Chasing returns is big business. The financial media continually perpetuates the desire, and the need, to pick “the next Apple” or “the next five-star mutual fund.”
But unfortunately, chasing the next high flyer has been shown to be a fool’s errand. In a Wall Street Journal article titled “Investors Caught with Stars in Their Eyes,” the newspaper went back to 1999 and studied the 10-year subsequent returns of those who bought five-star funds. What did they find? “Of the 248 mutual funds with five-star ratings at the start of the period, just four still kept that rank after 10 years.” I guess fund managers mean it very literally when they say “past performance is not indicative of future results!”
So just how do you create better performance in your retirement accounts if predicting the future is not your gift? Eliminate excessive fees.
If you were going to enter a sailing race from California to Hawaii, it doesn’t matter how high-tech your boat is, or how experienced you are as a sailor, if your boat has a hole in the side of the hull. Fees are the proverbial gaping hole in most people’s retirement plans, and excessive fees will ensure that most will never reach the port of a financially secure retirement.
Sadly, American business owners and employees have been lulled to sleep by 401(k) plan providers. Consider this: for 30 years, 401(k) plan providers didn’t have to disclose how much they were extracting from participants’ retirement accounts! In what other industry would this be allowed? It’s insanity. A study by AARP showed that 71% of participants think they pay no 401(k) fees whatsoever. Nothing could be further from the truth. Ignorance is not bliss. Ignorance is destruction of your financial future.
Jack Bogle, legendary investor and founder of Vanguard, often warns that Americans are giving up 50% or more of their future nest egg to fees. In an interview last year, he explained: “Let’s assume the stock market gives a 7% return over 50 years. If you get to 7%, each $1 goes up to $30 [over the 50 years]. If you get to 5% (that would be 7% less the industry’s typical 2% all-in costs), you get $10. So $10 versus $30. You put up 100% of the capital, you took 100% of the risk, and you got 33% of the return! As I say to people, if that strikes you as a good deal, by all means do it!”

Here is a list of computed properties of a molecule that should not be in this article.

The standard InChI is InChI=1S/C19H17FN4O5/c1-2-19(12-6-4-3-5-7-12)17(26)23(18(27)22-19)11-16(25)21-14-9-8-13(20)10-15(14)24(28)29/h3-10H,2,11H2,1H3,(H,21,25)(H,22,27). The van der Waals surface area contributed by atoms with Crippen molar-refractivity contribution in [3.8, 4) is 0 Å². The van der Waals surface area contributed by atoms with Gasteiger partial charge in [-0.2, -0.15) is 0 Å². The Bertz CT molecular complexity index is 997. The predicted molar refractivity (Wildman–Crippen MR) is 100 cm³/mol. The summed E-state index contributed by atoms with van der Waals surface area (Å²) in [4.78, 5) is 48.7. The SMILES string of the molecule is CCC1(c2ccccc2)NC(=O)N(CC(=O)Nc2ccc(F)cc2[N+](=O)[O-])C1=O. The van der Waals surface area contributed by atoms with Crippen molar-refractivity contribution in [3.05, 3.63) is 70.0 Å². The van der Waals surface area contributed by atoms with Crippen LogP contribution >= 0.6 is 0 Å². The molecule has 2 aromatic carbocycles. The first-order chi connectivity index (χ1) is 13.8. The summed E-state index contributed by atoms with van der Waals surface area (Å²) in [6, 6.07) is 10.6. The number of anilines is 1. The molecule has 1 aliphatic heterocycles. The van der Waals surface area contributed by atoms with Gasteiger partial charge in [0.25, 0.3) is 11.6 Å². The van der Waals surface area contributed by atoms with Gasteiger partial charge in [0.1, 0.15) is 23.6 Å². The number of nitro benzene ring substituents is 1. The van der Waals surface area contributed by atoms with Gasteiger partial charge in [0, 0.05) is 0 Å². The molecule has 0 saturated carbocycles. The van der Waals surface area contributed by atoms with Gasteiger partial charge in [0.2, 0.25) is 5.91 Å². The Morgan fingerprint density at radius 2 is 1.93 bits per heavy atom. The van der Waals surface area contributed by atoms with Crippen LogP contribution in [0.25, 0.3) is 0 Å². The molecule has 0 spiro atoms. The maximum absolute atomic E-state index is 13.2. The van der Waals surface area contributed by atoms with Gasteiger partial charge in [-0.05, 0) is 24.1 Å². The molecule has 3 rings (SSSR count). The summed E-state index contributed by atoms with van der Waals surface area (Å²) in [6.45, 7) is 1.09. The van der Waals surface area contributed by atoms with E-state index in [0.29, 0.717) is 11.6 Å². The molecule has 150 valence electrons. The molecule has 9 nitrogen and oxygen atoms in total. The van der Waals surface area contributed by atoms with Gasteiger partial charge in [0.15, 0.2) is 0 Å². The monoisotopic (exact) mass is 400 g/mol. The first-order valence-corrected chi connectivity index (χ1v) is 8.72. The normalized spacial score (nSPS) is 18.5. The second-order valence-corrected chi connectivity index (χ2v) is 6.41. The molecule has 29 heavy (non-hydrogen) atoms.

Practically speaking, this means that business owners and participants alike are forfeiting two-thirds of their nest egg to excessive and egregious fees.
This has quietly become an epidemic and the previous White House administration, along with the Department of Labor, sounded the alarm as the societal implications of millions of Americans running of money too soon is simply unbearable.
In the $5 trillion 401(k) marketplace, about 95% of existing plans have under $10 million in plan assets and 90% have less than 100 participants, according to a study published by the Investment Company Institute, the lobby for the mutual fund industry, and BrightScope in December 2016. This small to mid-size segment is where the fees can be most damaging since larger plans usually can afford the luxuries of expert committees and outside consultants. Said another way, employees are penalized greatly by choosing to work for a smaller company.
The BrightScope/Investment Company Institute study found that for 80% of plans with between $1 million and $10 million in assets, fees can have a range of up to 1.71% annually. However, we review thousands of fee disclosures per year and we find the Investment Company Institute’s estimate to be low, especially when you look at plans under $5 million, where the average skews higher. Between 1.5% and 2% is a much more common annual fee range for small plans in our experience.
So what do these percentages actually mean to the employers who trust their 401(k) providers to help them and their employees go the distance? What is the impact to them and their employees over the long term, when they will actually need to rely on these savings to live with dignity during retirement?
Let’s take a real-life example. A dentist in Colorado approached us with a plan sold by his local insurance broker. He asked us to benchmark his fees and comb through his plan’s opaque and lengthy fee disclosure. The plan had “all in” expenses of 1.56% annually and $1.2 million in total assets, and the dentist and his practice’s staff members were contributing $100,000 every year. By switching to a 401(k) plan from another provider which lowered total fees to just 0.65% (a near 60% reduction), and all things being equal, he and his employees will have an extra $1,148,843 to enjoy 20 years from now! This is additional retirement savings that would have otherwise gone to fees and middlemen.
Despite what some might say, the 401(k) is not broken. The proverbial gaping hole in the 401(k) system’s boat was not caused by the plans themselves, but by the major 401(k) providers that have managed these plans as feeding troughs of fees instead of acting as stewards of the future well-being of millions of hardworking families.
Business owners and their trusted advisors need to wake up to this epidemic and uncover the hidden fees in their plan. Ironically, as the plan sponsors, it’s their legal responsibility to benchmark their plans periodically, but very few actually do so.
The silver lining here is that there are “next-generation” solutions now available that will ultimately be what Uber was to Taxi cabs. The 401(k) industry is ripe for disruption and everyone will be better off for it.
Tom Zgainer is CEO and founder of America's Best 401k.